Photographic memory, money, and liposuction: survey of medical students' wish listsBMJ 1999; 319 doi: http://dx.doi.org/10.1136/bmj.319.7225.1593 (Published 18 December 1999) Cite this as: BMJ 1999;319:1593
- Keith J Petrie, associate professor ()a,
- Graham R White, senior lecturerb,
- Linda D Cameron, senior lecturera,
- John P Collins, associate professorb
- a See Cover note on contents pageHealth Psychology Research Group, Faculty of Medical and Health Science, University of Auckland, Private Bag 92019, Auckland, New Zealand
- b Centre for Medical Education, Faculty of Medical and Health Science, University of Auckland
- Correspondence to: K J Petrie
Objectives: To examine whether medical students made fewer altruistic wishes and more money oriented wishes in later years of the medical course than students in earlier years.
Design: Anonymous questionnaire survey.
Setting: Auckland University School of Medicine.
Participants: 520 medical students from 6 years of the course responded to the questionnaire item “If you had three wishes what would you wish for?”
Main outcome measures: Proportion of wishes in various categories.
Results: The three most popular categories of wishes were happiness (34% of students), money (32%), and altruistic wishes (31%). Rates of altruistic wishes (odds ratio=1.05, 95% confidence interval 0.94 to 1.18; P=0.36) and wishes for money (odds ratio=0.96, 0.86 to 1.08; P=0.52) did not vary over the years of the course. Female medical students were more likely than males to make altruistic wishes (36% v 26%; χ2=5.68, P=0.02), intimacy wishes (25% v 18%; χ2=3.74, P=0.05), and happiness wishes (42% v 26%; χ2=18.82, P=0.0001). Men were more likely than women to make sexual wishes (5% v 0.8%; χ2=7.34, P=0.01).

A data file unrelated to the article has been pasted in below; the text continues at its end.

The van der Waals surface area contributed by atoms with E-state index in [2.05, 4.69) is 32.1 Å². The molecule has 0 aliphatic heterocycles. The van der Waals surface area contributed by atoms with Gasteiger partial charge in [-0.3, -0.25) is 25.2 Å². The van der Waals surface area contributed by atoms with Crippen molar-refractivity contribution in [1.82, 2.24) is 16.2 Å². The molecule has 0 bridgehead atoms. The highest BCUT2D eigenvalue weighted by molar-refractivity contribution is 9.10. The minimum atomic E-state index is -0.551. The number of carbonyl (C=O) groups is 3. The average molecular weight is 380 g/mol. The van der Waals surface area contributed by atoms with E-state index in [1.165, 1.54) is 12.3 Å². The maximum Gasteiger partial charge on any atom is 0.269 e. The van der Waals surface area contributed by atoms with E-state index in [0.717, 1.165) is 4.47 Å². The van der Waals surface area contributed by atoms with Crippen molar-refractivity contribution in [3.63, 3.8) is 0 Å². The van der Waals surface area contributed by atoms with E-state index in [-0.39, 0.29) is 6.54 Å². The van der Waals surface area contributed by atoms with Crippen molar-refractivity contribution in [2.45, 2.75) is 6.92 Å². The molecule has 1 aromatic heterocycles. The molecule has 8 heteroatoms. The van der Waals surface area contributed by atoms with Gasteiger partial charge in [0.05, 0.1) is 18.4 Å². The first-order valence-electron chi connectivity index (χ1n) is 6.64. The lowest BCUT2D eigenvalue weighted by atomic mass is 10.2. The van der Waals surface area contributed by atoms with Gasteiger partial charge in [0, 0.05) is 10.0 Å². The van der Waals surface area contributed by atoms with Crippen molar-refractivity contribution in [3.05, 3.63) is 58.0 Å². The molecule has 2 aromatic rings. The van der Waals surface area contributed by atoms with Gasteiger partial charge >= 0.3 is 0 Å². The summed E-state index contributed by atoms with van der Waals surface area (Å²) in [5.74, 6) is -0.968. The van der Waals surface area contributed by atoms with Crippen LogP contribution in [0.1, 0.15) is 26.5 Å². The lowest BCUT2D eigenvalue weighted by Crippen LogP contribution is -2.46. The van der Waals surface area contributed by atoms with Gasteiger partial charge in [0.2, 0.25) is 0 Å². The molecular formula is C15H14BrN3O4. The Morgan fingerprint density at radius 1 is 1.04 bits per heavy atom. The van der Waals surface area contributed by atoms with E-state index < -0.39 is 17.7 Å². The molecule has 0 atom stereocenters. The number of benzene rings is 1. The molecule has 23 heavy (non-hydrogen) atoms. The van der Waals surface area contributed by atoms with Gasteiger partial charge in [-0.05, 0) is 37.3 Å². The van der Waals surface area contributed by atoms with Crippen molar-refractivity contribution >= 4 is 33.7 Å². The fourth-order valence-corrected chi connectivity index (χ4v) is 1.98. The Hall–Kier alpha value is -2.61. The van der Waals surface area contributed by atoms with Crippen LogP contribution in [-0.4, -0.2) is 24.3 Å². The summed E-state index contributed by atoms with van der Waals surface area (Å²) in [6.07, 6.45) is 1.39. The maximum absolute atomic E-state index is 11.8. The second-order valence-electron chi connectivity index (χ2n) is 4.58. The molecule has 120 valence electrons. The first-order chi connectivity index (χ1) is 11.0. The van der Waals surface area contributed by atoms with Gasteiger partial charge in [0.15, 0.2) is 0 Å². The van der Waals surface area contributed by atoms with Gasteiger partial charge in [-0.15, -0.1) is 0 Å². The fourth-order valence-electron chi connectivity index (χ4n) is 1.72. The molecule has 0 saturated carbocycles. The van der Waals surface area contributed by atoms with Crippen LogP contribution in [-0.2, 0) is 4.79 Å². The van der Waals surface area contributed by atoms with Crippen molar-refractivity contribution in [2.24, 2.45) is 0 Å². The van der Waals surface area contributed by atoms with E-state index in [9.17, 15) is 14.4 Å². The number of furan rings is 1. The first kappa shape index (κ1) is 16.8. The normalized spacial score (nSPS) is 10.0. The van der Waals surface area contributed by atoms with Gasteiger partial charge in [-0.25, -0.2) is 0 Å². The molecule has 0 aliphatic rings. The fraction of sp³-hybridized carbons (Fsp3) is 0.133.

Conclusions: We found no evidence that students were less altruistic and more money oriented in the later years of the medical course.
Medical education is often criticised for having a detrimental influence on the values of students. Medical courses have been accused of taking in idealistic and caring students and producing cynical and less than altruistic graduates. Some studies have found that medical students report they become more uncaring, cynical, and concerned about making money over the course of their training. 1 2
Assessment of such changes, if they exist, is problematical. Retrospective, subjective ratings of changes in attitude over the medical course are difficult to interpret because it is hard to know how such ratings may be influenced by expectations and reporting bias. Another approach is to examine whether personal goals and wishes differ over the medical course. Wishes can be defined as goals that are unconstrained by the limitations of the real world and can be used to reveal values such as helping others and the desire to make lots of money.3 By asking students what they would wish for if they were given three wishes, we examined how the proportions of different types of wishes vary across the course and between male and female medical students.
Participants and methods
Five hundred and twenty Auckland University medical students from the six years of the undergraduate medical course participated in the research, representing 81% of the school's medical students. The sample comprised 258 men (49.6%) and 262 women; the number of students in years 1-6 were 79, 87, 90, 93, 99 and 74, respectively. Most students were from a European ethnic background (333, 64%), with the remainder comprising Asian (104, 20%), Maori (26, 5%), Pacific Islanders (15, 3%), and other races (42, 8%). During medical school lectures students were asked to complete an anonymous questionnaire which included the following question: “If you had three wishes, what would you wish for?” Wishes were coded by two judges using an established coding scheme.4 Interrater reliability was calculated by using the wishes from a subset of 90 students (17% of the sample), and agreement between the two judges was high (Cohen's κ=0.89).